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Silver Birch for small garden and compressed sand patio area

Hi I was thinking of planting a silver birch tree but my flower bed is quite narrow about 20 inches wide and the 6 foot garden fence is to one side, I dont know if there is enough room! any ideas as i am a novice, how fast they grow? and if anyone has some small plants to spare i might be interested.

i also have an area at the end of my garden which doesnt get much light so i have partitioned it from the lawn and am toying with the idea of making it an patio type area. but i dont want to use paving, or wood bark or gravel. I was think of some kind of compressed sand, sharp sand or ballast as a cheapish and nice solution, you know like i could sip pastis and play boules in the evening! But again i dont know how to go about it other than laying sharp sand and using a compressor - i sont know if that would work or if it would need some sort of binder or resin or some cement mixed in - any ideas would be great. thanks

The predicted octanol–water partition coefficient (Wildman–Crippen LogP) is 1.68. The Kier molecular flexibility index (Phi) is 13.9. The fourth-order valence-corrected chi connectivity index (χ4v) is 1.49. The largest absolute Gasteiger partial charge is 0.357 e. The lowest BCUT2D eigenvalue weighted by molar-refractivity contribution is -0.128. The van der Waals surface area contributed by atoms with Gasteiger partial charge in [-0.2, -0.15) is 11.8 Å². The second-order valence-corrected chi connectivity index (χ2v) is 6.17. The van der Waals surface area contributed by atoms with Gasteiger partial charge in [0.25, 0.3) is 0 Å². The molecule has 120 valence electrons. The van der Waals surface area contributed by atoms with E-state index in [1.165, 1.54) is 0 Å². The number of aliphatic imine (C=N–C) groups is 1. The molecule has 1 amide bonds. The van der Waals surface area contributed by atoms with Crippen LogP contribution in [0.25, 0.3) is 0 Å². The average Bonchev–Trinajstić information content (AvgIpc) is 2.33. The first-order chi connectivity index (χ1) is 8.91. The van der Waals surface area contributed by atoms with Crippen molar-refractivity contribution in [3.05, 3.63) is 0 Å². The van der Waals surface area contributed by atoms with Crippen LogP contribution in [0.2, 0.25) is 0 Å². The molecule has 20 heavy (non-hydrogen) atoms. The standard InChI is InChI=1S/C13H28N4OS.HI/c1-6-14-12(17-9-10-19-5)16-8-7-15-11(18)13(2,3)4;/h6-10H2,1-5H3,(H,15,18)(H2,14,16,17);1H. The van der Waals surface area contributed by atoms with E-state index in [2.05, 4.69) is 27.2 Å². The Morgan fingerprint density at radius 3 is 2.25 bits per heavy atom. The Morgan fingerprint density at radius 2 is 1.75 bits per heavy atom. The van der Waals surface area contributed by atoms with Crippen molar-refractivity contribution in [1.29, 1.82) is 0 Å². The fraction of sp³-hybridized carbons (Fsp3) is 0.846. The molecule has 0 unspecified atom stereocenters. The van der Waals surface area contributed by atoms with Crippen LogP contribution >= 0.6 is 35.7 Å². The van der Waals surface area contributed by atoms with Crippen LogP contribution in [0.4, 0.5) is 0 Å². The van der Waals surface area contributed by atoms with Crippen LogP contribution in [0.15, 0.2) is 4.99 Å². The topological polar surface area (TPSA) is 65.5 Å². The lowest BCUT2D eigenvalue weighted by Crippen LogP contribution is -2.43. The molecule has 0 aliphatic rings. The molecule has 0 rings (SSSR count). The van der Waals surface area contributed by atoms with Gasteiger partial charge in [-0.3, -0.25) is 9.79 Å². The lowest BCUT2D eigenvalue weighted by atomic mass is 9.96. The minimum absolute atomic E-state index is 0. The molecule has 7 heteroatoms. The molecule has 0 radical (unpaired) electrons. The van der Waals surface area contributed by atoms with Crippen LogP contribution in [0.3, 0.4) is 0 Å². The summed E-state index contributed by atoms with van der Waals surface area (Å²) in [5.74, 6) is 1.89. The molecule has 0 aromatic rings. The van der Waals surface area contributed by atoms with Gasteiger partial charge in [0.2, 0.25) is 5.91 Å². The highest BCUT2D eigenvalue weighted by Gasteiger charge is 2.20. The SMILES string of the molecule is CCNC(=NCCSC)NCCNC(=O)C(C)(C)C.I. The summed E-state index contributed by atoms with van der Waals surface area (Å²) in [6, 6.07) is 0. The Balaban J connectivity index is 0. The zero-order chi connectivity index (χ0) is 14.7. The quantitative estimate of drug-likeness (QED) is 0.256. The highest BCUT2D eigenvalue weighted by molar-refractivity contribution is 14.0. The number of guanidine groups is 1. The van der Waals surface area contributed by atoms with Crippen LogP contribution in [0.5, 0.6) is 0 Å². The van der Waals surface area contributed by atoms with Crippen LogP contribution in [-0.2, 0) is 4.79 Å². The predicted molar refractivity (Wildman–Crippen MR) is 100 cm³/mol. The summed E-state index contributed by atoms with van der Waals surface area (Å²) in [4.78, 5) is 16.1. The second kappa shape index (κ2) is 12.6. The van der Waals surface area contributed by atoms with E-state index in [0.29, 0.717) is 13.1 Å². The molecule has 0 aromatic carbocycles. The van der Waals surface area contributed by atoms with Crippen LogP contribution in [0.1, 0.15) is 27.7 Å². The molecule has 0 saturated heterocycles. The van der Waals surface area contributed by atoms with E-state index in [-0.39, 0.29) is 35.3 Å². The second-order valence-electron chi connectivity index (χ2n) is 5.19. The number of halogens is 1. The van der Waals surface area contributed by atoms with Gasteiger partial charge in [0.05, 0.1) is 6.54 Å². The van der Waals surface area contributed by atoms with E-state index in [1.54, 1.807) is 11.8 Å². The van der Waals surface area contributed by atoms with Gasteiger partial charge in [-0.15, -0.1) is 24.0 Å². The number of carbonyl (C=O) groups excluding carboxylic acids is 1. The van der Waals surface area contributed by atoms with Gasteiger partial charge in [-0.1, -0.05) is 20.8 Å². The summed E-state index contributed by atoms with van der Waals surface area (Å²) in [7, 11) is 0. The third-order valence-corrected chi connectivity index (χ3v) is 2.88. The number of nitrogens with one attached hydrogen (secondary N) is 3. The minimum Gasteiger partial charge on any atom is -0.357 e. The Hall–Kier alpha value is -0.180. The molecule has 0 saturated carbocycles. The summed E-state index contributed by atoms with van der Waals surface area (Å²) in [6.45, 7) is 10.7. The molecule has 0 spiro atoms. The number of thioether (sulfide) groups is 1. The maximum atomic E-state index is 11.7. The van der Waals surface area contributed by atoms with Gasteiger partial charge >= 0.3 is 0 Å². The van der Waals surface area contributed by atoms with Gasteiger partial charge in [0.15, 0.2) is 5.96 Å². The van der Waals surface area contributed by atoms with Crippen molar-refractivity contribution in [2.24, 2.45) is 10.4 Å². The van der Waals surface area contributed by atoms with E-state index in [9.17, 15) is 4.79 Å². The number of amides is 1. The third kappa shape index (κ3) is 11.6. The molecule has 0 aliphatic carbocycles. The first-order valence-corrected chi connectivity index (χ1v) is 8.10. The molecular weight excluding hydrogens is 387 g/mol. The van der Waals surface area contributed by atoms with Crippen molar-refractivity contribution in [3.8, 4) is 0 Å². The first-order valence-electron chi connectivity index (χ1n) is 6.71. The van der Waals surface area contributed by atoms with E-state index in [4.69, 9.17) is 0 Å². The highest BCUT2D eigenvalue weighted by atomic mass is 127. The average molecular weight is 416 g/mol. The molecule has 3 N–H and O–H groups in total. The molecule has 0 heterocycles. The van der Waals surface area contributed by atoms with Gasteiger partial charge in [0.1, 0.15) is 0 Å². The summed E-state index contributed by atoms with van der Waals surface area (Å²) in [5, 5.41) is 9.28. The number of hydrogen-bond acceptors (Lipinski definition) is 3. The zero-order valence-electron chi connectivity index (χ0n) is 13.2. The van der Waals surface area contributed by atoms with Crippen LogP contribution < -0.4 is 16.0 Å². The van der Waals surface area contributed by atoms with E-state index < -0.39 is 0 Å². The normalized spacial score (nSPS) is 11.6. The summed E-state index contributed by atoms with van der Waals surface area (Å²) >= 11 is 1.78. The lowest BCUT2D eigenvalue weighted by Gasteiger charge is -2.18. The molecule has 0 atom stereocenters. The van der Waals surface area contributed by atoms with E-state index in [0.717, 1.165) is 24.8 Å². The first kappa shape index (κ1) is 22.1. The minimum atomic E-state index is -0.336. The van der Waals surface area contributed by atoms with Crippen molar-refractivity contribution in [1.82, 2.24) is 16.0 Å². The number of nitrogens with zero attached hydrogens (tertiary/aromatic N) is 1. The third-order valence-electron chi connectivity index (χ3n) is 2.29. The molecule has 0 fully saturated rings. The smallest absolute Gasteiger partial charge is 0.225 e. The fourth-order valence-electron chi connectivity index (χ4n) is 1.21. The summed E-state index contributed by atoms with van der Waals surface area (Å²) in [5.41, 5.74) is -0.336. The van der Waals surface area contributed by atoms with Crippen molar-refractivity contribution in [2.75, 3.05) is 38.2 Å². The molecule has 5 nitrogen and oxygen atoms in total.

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Silver birch trees grow to different sizes depending on what variety you buy. Some stay quite small so could work for you. They don't really respond well to pruning though so may not be the best choice of tree where space is very limited! Can't help you with the sand...

I have a silver birch that I planted 30 years ago as a tiny seedling that had taken root in a grow bag.  It is now at least 40 feet and the tallest tree in the garden and still growing.  It as been kept quite slim by the things around it.  A viburnum on each side for the first seven feet and, above that, competition for air space from a spreading walnut tree of similar age.

You could think about a multi-stemmed birch as they dont grow so tall, then if you take off the top every so often it will stay at that height. The common birch Betula pendula will grow to 50 feet or more. I've planted a Betula utilis var Jacquemontii, bought as multistemmed with 12 stems but only about three developed - the strongest ones take over. I had it in a pot for about five years till I was able to do serious work on the garden, it's now been in the ground for four months and has already grown a couple of feet, so I'm going to have to keep it pruned. It's the beautiful white-bark variety so I'm prepared to do some work to have it. If it gets too big it will have to come down, but that will be a few years yet.